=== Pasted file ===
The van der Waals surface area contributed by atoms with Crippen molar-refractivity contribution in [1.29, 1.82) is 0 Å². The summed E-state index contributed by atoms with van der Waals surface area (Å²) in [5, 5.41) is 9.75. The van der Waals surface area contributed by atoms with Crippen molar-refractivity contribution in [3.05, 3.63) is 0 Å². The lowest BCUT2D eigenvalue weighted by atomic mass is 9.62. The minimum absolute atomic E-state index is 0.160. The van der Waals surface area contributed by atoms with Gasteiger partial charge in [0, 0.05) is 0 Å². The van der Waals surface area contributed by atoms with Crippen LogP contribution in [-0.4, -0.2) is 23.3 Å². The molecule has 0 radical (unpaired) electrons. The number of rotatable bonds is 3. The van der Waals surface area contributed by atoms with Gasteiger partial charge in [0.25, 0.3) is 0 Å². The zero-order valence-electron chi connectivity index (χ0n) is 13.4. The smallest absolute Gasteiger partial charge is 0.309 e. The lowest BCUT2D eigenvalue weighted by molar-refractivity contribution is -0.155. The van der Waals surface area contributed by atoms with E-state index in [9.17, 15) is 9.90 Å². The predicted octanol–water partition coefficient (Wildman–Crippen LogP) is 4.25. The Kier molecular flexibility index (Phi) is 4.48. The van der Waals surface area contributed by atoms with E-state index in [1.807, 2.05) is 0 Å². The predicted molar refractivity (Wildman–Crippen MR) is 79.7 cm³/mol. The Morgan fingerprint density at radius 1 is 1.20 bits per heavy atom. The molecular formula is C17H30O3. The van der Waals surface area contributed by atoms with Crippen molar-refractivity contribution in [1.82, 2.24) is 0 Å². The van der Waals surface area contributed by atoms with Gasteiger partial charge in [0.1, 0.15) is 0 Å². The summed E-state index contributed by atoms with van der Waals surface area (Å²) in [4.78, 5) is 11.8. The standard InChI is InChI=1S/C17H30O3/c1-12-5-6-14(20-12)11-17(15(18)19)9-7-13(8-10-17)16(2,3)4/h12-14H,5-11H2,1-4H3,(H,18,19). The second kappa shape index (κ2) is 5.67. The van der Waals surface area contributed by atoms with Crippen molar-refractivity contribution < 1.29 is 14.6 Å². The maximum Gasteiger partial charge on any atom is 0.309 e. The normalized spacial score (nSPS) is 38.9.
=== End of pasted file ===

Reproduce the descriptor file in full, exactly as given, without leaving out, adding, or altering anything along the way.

The van der Waals surface area contributed by atoms with Crippen molar-refractivity contribution in [1.29, 1.82) is 0 Å². The summed E-state index contributed by atoms with van der Waals surface area (Å²) in [5, 5.41) is 9.75. The van der Waals surface area contributed by atoms with Crippen molar-refractivity contribution in [3.05, 3.63) is 0 Å². The lowest BCUT2D eigenvalue weighted by atomic mass is 9.62. The minimum absolute atomic E-state index is 0.160. The van der Waals surface area contributed by atoms with Gasteiger partial charge in [0, 0.05) is 0 Å². The van der Waals surface area contributed by atoms with Crippen LogP contribution in [-0.4, -0.2) is 23.3 Å². The molecule has 0 radical (unpaired) electrons. The number of rotatable bonds is 3. The van der Waals surface area contributed by atoms with Gasteiger partial charge in [0.25, 0.3) is 0 Å². The zero-order valence-electron chi connectivity index (χ0n) is 13.4. The smallest absolute Gasteiger partial charge is 0.309 e. The lowest BCUT2D eigenvalue weighted by molar-refractivity contribution is -0.155. The van der Waals surface area contributed by atoms with E-state index in [9.17, 15) is 9.90 Å². The predicted octanol–water partition coefficient (Wildman–Crippen LogP) is 4.25. The Kier molecular flexibility index (Phi) is 4.48. The van der Waals surface area contributed by atoms with E-state index in [1.807, 2.05) is 0 Å². The predicted molar refractivity (Wildman–Crippen MR) is 79.7 cm³/mol. The Morgan fingerprint density at radius 1 is 1.20 bits per heavy atom. The molecular formula is C17H30O3. The van der Waals surface area contributed by atoms with Crippen molar-refractivity contribution in [1.82, 2.24) is 0 Å². The van der Waals surface area contributed by atoms with Gasteiger partial charge in [0.1, 0.15) is 0 Å². The summed E-state index contributed by atoms with van der Waals surface area (Å²) in [4.78, 5) is 11.8. The standard InChI is InChI=1S/C17H30O3/c1-12-5-6-14(20-12)11-17(15(18)19)9-7-13(8-10-17)16(2,3)4/h12-14H,5-11H2,1-4H3,(H,18,19). The second kappa shape index (κ2) is 5.67. The van der Waals surface area contributed by atoms with Crippen molar-refractivity contribution < 1.29 is 14.6 Å². The maximum Gasteiger partial charge on any atom is 0.309 e. The normalized spacial score (nSPS) is 38.9.